Wed, Mar 09, 2016 - Page 9 News List

Unravelling the mysterious riddle of Donald Trump’s appeal

The US economy is growing and the unemployment rate is low, but many feel excluded from the prosperity and blame their inequality on foreigners

By Joseph Nye

Donald Trump’s lead in the race for the Republican Party’s nomination as its presidential candidate in November has caused consternation. The Republican establishment fears he will not be able to defeat former US secretary of state Hillary Rodham Clinton, the likely Democratic nominee. However, some observers worry more about the prospect of a Trump presidency. Some even see Trump as a potential American Benito Mussolini.

Whatever its problems, the US today is not like Italy in 1922. The US constitution’s institutional checks and balances, together with an impartial legal system, are likely to constrain even a reality-TV showman.

The real danger is not that Trump will do what he says if he reaches the White House, but the damage caused by what he says as he tries to get there.

Leaders are judged not only on the effectiveness of their decisions, but also by the meaning that they create and teach to their followers. Most leaders gain support by appealing to the existing identity and solidarity of their groups. However, great leaders educate their followers about the world beyond their immediate group.

After World War II, during which Germany had invaded France for the third time in 70 years, the French leader Jean Monnet decided that revenge upon a defeated Germany would produce yet another tragedy. Instead, he invented a plan for the gradual development of the institutions that evolved into the EU, which has helped make such a war unthinkable.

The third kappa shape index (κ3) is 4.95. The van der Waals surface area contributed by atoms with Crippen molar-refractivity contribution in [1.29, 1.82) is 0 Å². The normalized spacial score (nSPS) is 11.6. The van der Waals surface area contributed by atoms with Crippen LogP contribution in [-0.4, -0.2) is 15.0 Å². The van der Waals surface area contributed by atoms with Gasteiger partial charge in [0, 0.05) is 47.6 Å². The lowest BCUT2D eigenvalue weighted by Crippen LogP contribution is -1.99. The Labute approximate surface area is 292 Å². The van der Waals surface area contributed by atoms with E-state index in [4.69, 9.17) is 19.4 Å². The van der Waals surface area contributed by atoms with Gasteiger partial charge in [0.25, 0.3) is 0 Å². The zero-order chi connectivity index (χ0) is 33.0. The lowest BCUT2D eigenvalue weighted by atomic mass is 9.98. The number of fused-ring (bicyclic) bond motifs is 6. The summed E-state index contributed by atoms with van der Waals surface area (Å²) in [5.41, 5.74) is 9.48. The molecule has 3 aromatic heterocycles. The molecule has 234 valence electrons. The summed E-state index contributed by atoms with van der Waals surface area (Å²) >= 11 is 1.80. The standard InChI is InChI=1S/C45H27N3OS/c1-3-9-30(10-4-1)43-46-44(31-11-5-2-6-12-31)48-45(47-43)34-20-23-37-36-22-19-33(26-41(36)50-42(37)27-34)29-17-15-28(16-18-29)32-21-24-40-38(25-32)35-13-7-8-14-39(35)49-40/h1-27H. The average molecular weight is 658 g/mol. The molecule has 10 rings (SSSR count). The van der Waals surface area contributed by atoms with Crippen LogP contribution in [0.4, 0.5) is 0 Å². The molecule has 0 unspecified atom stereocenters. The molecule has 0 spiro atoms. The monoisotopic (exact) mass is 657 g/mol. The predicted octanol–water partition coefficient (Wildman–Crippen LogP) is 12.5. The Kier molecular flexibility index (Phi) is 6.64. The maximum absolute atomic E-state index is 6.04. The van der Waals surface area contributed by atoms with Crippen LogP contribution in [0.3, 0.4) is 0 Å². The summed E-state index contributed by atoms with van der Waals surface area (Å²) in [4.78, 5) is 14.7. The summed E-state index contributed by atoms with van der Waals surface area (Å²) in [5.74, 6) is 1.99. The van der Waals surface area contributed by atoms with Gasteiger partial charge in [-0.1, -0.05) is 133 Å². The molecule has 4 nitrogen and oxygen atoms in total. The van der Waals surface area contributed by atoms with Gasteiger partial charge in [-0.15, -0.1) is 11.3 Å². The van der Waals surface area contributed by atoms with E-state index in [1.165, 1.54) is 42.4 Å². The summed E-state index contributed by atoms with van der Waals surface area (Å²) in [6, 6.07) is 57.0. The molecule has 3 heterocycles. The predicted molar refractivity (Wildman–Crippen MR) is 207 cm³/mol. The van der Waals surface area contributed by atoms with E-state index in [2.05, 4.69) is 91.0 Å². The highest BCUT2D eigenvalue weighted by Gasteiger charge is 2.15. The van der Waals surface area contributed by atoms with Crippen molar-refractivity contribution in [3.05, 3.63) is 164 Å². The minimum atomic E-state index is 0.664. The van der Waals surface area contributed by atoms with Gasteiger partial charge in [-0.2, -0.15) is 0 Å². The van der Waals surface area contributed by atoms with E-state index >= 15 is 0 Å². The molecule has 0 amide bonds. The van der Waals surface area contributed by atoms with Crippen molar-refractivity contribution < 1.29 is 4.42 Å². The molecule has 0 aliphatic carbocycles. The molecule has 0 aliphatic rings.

Or, to take another example of great leadership, former South African president Nelson Mandela could easily have chosen to define his group as black South Africans and sought revenge for the injustice of decades of apartheid and his own imprisonment. Instead, he worked tirelessly to expand the identity of his followers both by words and deeds.

In one famous symbolic gesture, he appeared at a rugby game wearing the jersey of the South African Springboks, a team that had previously signified South African white supremacy.

Contrast Mandela’s efforts to teach his followers about a broader identity with the narrow approach taken by Zimbabwean President Robert Mugabe. Unlike Mandela, Mugabe used colonial-era grievances to build support, and now is relying on force to remain in power.

In the US, while the economy is growing and the unemployment rate is at a low 4.9 percent, many feel excluded from the country’s prosperity. Many blame rising inequality over the past few decades on foreigners, rather than technology and it is easy to rally opposition both to immigration and globalization. In addition to economic populism, a significant minority of the US public also feels threatened by cultural changes related to race, culture and ethnicity, even though much of this is not new.

The next US president will have to educate Americans about how to deal with a globalization process that many find threatening. National identities are imagined communities in the sense that few people have direct experience of the other members. For the past century or two, the nation-state has been the imagined community that people are willing to die for and most leaders have regarded their primary obligations to be national. This is inescapable, but it is not enough in a globalizing world.

In a world of globalization, many people belong to a number of imagined communities — local, regional, national, cosmopolitan — that are overlapping circles sustained by the Internet and inexpensive travel. Diasporas are now connected across national borders. Professional groups such as lawyers have transnational standards. Activist groups ranging from environmentalists to terrorists also connect across borders. Sovereignty is no longer as absolute as it once seemed.

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